Four struggling African American teens accept their math teacher’s challenge to build the world’s largest tetrahedron in All of the Above
(2006), a contemporary young adult novel by American author Shelley Pearsall. Beginning their Guinness record-breaking project with varying degrees of interest and commitment, the students discover that with perseverance and friendship, dreams can come true. Pearsall based All of the Above
on the true story of a group of inner-city teens at Cleveland’s Alexander Hamilton Middle School, who in 2002, successfully built a “Stage 7” Sierpinski tetrahedron. All of the Above
was listed as an ALA Notable Book and ALSC Quick Pick for Reluctant Readers and also made the NY Public Library’s Top 100 list.All of the Above
is narrated in alternating first-person perspectives by the four students, their teacher, and community members. Mr. Collins, the seventh-grade math teacher at Cleveland’s Washington Middle School, loses his cool in front of what he calls “one of my worst classes in twenty years of teaching.” The school is old and crumbling. The neighborhood is run down and impoverished. The kids at Washington don’t seem to care. Mr. Collins is “frustrated with my teaching, my school, my students, myself.” When it is clear that no one is listening to his lesson, he asks the students what would make them care about being in class. The lukewarm answer: a contest. Mr. Collins starts an after-school math club with the goal of breaking a wealthy California school’s record and building a 16,384-piece tetrahedron; the largest ever made.
James Harris III hates school. He has mad art skills and no plans to go to college, so he doesn’t need school. James Harris III is failing math. He and his friends only stay awake in class by betting on which tie Mr. Collins will be wearing. James Harris III lives with his uncle and his domineering older brother, DJ, whose rough friends, Markese, Anthony, and Leon are into drugs and hang around the apartment. When Mr. Collins offers James Harris III a passing grade if he joins the club, James Harris III reluctantly agrees. He’ll attend, but he doesn’t plan to participate.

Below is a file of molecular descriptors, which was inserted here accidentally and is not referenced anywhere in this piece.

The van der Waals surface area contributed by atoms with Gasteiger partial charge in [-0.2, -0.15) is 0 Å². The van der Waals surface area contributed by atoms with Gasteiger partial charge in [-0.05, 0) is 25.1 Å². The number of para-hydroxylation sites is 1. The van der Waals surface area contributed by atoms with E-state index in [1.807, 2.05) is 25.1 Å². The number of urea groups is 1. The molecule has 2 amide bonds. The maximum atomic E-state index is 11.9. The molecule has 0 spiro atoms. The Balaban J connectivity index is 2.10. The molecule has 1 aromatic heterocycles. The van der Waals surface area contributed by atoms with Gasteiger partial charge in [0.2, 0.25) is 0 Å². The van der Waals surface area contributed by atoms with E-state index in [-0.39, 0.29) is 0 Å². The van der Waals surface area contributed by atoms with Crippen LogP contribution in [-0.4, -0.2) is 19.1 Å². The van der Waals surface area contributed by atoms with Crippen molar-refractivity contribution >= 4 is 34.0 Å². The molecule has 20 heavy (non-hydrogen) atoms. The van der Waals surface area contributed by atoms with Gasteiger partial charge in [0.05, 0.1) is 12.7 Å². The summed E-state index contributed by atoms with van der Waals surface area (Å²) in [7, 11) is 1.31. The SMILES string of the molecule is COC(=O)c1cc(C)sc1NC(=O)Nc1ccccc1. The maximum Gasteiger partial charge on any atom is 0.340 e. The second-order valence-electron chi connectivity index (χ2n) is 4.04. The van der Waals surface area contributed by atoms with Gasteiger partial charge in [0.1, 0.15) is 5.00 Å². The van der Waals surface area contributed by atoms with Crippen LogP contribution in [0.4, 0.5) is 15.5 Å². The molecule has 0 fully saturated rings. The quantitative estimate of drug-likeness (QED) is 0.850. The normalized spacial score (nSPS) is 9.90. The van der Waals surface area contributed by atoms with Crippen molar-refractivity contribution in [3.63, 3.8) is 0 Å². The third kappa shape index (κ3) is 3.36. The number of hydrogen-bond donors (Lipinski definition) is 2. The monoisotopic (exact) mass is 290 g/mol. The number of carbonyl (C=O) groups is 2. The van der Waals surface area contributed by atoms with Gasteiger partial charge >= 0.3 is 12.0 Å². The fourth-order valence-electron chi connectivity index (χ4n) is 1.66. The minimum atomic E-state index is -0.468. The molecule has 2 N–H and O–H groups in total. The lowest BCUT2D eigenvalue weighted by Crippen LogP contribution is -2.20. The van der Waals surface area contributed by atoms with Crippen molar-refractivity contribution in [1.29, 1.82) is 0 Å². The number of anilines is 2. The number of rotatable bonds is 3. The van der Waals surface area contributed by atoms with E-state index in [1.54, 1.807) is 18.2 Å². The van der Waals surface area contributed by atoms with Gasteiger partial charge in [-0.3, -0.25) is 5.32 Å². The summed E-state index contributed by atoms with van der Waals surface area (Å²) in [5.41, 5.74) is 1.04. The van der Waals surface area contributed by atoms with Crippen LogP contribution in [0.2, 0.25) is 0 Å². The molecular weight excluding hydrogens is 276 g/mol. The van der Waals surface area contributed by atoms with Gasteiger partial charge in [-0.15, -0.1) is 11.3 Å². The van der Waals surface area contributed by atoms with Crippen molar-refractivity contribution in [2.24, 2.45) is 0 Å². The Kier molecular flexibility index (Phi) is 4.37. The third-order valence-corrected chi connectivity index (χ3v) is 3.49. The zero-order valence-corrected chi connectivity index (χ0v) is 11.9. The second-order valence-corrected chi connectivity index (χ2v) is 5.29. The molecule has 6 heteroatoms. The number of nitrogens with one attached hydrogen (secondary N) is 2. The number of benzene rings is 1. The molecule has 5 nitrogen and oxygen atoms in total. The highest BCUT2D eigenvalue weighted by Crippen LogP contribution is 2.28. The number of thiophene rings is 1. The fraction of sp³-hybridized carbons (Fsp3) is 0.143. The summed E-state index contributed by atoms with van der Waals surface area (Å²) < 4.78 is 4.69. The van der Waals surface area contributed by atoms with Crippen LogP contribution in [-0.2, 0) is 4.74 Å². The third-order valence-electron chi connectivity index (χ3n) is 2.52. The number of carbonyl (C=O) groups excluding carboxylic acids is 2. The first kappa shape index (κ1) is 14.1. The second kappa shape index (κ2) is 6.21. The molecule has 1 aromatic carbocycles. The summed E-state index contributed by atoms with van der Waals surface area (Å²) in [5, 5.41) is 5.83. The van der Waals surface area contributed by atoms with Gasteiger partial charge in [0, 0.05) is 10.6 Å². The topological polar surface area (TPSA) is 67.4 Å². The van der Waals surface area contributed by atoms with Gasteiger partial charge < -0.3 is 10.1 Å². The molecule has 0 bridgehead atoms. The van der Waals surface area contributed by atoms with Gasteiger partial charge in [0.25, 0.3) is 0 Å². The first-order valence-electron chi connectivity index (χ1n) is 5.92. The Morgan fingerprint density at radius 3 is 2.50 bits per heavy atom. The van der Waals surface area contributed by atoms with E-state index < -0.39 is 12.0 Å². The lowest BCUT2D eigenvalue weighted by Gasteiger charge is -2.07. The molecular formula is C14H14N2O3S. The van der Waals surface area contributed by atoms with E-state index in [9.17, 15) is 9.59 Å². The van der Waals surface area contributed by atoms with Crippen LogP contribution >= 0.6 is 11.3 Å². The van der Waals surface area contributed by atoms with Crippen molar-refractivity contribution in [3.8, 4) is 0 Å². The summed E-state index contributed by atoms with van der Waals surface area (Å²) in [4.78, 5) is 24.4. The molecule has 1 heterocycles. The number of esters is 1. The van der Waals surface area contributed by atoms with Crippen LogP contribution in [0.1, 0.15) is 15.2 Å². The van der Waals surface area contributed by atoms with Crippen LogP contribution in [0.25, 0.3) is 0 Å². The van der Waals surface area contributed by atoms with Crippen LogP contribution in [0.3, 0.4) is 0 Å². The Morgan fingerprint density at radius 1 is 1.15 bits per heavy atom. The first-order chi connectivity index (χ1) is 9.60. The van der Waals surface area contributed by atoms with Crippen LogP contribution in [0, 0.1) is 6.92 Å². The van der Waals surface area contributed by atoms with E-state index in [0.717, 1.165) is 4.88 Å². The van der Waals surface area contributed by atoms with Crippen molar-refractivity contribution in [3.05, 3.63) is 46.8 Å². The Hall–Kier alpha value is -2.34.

Smooth, charming, good-looking, “Marcel the Magnificent” is the son of Vietnam veteran and barbeque master, Willy Q. Marcel works at Willy Q’s Barbecue but has bigger plans in life than running a restaurant or being a soldier. Marcel wants to be a comedian or an actor. He joins Mr. Collins’s tetrahedron project but gets angry when his father tells Mr. Collins that Marcel can’t stay late after school because he’s needed at the restaurant. Willy Q believes that Marcel’s primary responsibility is to Willy Q’s.
Sharice decides to join the club so she doesn’t have to spend lonely evenings in the local library or riding the bus while waiting for her “foster non-parent #5” to get home to let Sharice in the house. After the death of her 19-year old mother in a car wreck, and the loss of her loving grandmother to a heart ailment, Sharice has been in and out of foster homes. Kind and talkative, Sharice helps Mr. Collins organize the club and keep it together.
Rhondell feels like a “caterpillar hidden inside a cocoon.” Quiet, smart, and plain, she dreams of being the first person in her family to go to college. Her mom tells Rhondell to face reality: without money, Rhondell will have to be very smart or very lucky to get into college. Rhondell keeps quiet because in the neighborhood, dreaming big “only causes trouble.” Rhondell thinks that working on the tetrahedron and getting into the Guinness Book of World Records
might help her get into college. Rhondell’s Aunt Asia, a hairstylist, is proud of her.
The students glue together hundreds of tetrahedrons—pyramids with a triangular base. James Harris III takes over as “Prez” of the club when Marcel needs to leave early and becomes more invested in the project. He suggests organizing the colors into a rainbow pattern. Sharice sees the group as a “little family.” Rhondell notices more about the personalities of her fellow students. She notes that James Harris III has seemingly made a “metamorphosis,” and she observes that after break, Sharice isn’t looking as kempt or as happy. Sharice is staying at the school later, working on the tetrahedron by herself, because her foster mother is out until midnight. One night, Sharice forgets to lock the classroom door and someone breaks in and destroys the tetrahedron. The team is crushed. They clean up the mess and Rhondell comments that they “fill up four garbage bags of dreams.”
James Harris III is furious. He knows that DJ’s buddies are the vandals. He steals DJ’s cherished basketball jersey as collateral—he’ll give it back only if DJ and his friends don’t mess with the tetrahedron again. The rest of the team is disheartened and doesn’t want to start over, but James Harris III is adamant: they can do it. Willy Q urges Marcel not to let the vandals win. The students rebuild, receiving help from Willy Q and the hairstylists at Aunt Asia’s salon. Worried about Sharice, Rhondell and Aunt Asia check on her and find Sharice locked outside in a blizzard. They take her to their home, and Aunt Asia applies to be her new foster mother.
Shortly before the team completes the tetrahedron, James Harris III learns that his uncle is moving. He will not be able to complete the project. He leaves a note for Mr. Collins and the team, telling them “don’t give up.” The tetrahedron celebration is covered by local media, and as Marcel places the final pyramid in place, he dedicates it to James Harris III. James Harris III is proud to see his name in the paper.
Illustrations by Caldecott Medal-winning artist Javaka Steptoe bring James Harris III’s sketches to life. All of the Above
also includes recipes from Willy Q’s Barbecue, including his Singing the Blues Barbeque Sauce.